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Skydiving Beavers!

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posted on Jan, 21 2015 @ 12:15 PM
In post WWII Idaho, they had a problem. They had too many beavers causing problems (flooding potential) for the expanding population that was growing rapidly in Idaho after the war, so Idaho's department of fish and game came up with a winner of an idea. Take those troublesome beavers, strap them to left over parachutes from the war effort and drop them into some of the roughest country Idaho had to offer. It was a win win plan. The beavers were out of sight and out of mind and surprisingly enough the survival rate of parachuting them to their final destination was better than taking them there on foot.
Similar delivery methods for transporting wildlife to remote location have been done like this (Some alpine lakes are "seeded" with live fish from flying airplanes) but this time it's a 60 lbs beaver that get the air delivery method. At least they were kind enough to give them a parachute.

"The Saga of the Skydiving Beavers" sounds like the title for a quirky children's book, but it's also a fitting epitaph for a strange, true story of an unconventional approach to habitat resettlement. In 1948, Idaho's Fish and Game service decided the best way to keep beavers away from growing urban centers was to strap them into old surplus World War II parachutes and airdrop them in the backcountry. The weirdest part of this story? It worked.

It worked so well the man who came up with the scheme released a study called "Transplanting Beavers by Air and Parachute" detailing the process. Elmer W. Heter explained that beavers needed to be moved because they were a nuisance in settled areas but an asset to wilderness habitats. The issue was that it was hard to transport them to the appropriate places in Idaho because the backcountry was remote and hard to reach. At first, they tried to use mules and horses to carry the beavers into the wilderness, but the pack animals were "spooky and quarrelsome" when they had to carry angry, live beavers. Fair enough. The beavers hated it too, often refusing to eat or becoming "dangerously belligerent."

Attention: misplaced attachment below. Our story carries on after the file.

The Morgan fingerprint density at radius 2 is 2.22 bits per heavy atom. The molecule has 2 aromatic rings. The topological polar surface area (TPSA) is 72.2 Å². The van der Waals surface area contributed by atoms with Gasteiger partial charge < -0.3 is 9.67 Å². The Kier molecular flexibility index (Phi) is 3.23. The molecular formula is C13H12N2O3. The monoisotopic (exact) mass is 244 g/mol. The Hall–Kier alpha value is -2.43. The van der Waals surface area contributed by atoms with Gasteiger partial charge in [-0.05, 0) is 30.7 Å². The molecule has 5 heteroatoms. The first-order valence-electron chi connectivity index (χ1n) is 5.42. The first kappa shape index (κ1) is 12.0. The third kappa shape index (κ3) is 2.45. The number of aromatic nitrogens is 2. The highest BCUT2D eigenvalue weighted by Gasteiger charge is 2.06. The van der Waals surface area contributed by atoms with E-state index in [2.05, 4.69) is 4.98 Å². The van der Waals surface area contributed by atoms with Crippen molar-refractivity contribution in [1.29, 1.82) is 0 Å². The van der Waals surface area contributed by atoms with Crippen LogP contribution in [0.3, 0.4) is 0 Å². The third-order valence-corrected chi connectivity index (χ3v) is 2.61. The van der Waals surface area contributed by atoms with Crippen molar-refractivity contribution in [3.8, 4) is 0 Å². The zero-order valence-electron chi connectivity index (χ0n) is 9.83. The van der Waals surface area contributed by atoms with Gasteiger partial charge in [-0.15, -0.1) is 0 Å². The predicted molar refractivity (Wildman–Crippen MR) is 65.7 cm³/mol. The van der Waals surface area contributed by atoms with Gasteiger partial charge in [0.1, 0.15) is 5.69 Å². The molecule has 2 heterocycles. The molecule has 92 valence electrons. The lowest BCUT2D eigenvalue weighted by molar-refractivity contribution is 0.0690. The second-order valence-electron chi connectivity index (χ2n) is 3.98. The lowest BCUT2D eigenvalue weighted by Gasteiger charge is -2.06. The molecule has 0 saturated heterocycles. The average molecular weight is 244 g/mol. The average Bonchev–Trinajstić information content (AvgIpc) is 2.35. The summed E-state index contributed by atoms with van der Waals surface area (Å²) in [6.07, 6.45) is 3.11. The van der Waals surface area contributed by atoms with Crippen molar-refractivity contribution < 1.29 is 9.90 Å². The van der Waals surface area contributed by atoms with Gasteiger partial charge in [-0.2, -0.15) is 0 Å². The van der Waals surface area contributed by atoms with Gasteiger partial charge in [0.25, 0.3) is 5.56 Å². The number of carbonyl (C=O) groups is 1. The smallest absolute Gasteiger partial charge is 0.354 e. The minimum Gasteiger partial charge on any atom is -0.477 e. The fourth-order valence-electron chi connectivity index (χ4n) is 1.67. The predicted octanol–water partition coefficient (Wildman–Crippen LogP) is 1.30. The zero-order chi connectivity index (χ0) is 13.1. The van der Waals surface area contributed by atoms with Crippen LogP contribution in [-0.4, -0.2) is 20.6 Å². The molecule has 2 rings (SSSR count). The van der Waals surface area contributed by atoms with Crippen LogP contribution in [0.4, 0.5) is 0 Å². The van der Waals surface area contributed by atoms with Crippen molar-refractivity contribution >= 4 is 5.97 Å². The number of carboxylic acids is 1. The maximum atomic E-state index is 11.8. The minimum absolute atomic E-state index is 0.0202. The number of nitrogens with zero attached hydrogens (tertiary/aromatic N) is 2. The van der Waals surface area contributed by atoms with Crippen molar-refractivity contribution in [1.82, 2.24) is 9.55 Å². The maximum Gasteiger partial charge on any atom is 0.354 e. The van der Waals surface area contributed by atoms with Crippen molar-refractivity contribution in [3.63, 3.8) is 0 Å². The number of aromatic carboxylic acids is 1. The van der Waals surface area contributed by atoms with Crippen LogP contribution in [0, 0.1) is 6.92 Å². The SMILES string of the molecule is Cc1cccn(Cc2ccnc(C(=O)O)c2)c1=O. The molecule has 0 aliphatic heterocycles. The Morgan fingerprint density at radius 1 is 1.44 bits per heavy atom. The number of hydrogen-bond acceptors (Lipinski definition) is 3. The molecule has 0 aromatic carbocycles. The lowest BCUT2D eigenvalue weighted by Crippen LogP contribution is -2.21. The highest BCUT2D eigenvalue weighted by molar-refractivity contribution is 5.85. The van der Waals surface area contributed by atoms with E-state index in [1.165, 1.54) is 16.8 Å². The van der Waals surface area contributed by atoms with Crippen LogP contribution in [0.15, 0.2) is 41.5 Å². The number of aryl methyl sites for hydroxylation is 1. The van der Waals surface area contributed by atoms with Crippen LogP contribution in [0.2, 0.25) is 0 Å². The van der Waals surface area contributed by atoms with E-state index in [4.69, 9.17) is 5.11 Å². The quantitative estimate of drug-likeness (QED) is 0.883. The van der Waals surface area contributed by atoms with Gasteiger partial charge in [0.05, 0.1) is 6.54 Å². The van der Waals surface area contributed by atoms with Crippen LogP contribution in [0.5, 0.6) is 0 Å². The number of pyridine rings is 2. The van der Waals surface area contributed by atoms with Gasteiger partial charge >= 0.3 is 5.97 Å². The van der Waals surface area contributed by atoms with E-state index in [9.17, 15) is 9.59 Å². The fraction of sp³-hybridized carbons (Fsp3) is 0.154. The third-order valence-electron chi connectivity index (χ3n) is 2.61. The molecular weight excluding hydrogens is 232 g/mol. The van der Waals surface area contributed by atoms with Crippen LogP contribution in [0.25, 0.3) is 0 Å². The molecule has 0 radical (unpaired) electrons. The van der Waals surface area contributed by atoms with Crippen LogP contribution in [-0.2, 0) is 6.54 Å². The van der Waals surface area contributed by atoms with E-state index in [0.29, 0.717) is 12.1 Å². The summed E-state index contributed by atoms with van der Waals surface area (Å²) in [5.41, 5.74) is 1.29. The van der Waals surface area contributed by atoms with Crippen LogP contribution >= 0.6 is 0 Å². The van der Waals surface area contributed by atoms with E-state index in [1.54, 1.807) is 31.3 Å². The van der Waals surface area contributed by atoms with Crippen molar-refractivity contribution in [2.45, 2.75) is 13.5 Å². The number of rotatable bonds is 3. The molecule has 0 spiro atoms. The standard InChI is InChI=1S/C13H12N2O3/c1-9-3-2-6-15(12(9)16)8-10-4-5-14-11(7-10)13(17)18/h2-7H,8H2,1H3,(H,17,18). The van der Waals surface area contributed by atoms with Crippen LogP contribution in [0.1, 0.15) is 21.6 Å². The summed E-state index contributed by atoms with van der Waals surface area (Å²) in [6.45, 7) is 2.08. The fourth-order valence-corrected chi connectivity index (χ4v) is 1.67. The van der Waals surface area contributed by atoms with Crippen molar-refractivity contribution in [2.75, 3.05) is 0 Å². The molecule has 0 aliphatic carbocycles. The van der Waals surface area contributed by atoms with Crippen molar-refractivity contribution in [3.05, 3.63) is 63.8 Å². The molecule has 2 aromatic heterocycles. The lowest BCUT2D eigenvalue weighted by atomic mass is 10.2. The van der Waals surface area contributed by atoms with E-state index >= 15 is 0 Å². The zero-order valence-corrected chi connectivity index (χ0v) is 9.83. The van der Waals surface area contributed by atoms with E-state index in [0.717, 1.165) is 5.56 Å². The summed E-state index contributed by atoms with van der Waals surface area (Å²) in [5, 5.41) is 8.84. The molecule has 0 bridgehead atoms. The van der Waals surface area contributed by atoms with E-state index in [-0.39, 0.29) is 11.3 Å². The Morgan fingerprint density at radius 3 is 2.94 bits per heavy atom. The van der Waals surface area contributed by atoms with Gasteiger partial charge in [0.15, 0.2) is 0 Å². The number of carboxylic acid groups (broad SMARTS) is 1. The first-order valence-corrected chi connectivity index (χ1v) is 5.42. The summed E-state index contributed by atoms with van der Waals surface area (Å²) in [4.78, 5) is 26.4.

posted on Jan, 21 2015 @ 12:22 PM


posted on Jan, 21 2015 @ 01:16 PM


posted on Jan, 21 2015 @ 03:28 PM


posted on Jan, 21 2015 @ 10:47 PM
a reply to: Sammamishman

I had a bite of bbq beaver, it smelled like formaldehyde and tasted pretty gross (my buddy was a trapper) it's normally made into soup. I also remember hearing that you never want to get to close to a beaver on land because they can jump really high and attack when threatened. Cool post. Beavers also mate for life and help create habitats for all the other wild critters.

posted on Jan, 22 2015 @ 06:12 PM
that is CRAZY.
here in central cal, the beaver was hunted to extinction by the time of the gold rush, or so it was thought.
Somehow beavers found thier way back into the san joaquin river drainage by the mid 1980s, and can now be found in all of the major waterways of central cal.
I'll bet your beaver paratroopers might have had something to do with that.
The northern part of the san joaquin valley, the sacramento valley, used to connect to the snake river drainage, during last ice age. I belive the feather river was the original conduit, this was discovered by the fact that there is a very rare fish that is only found in two places, a dead end branch of the san joaquin and in the upper snake.

posted on Feb, 4 2015 @ 09:58 AM
This is exactly why this new forum was need. LMAO

Who would believe a story like this?

Kind of sad though, wondering how many beavers parachutes didn't open.

And could you imagine being anywhere near, when that box opened? P'd off, confused beaver? Nasty mean creatures.

posted on Oct, 24 2015 @ 08:21 PM
I ran across this a couple of days ago and thought I'd come to ATS and start a thread but found this one. I realize this is an old thread but I thought I'd add something new to it anyway.

A video of the parachuting beavers has surfaced. The circa 1950 film was was mislabeled and stored away somewhere and recently discovered and converted to digital.

It's interesting to see how our social conscience has changed in the past six or so decades regarding animal fur. It's also fun to see the old-time vehicles in use during that era.

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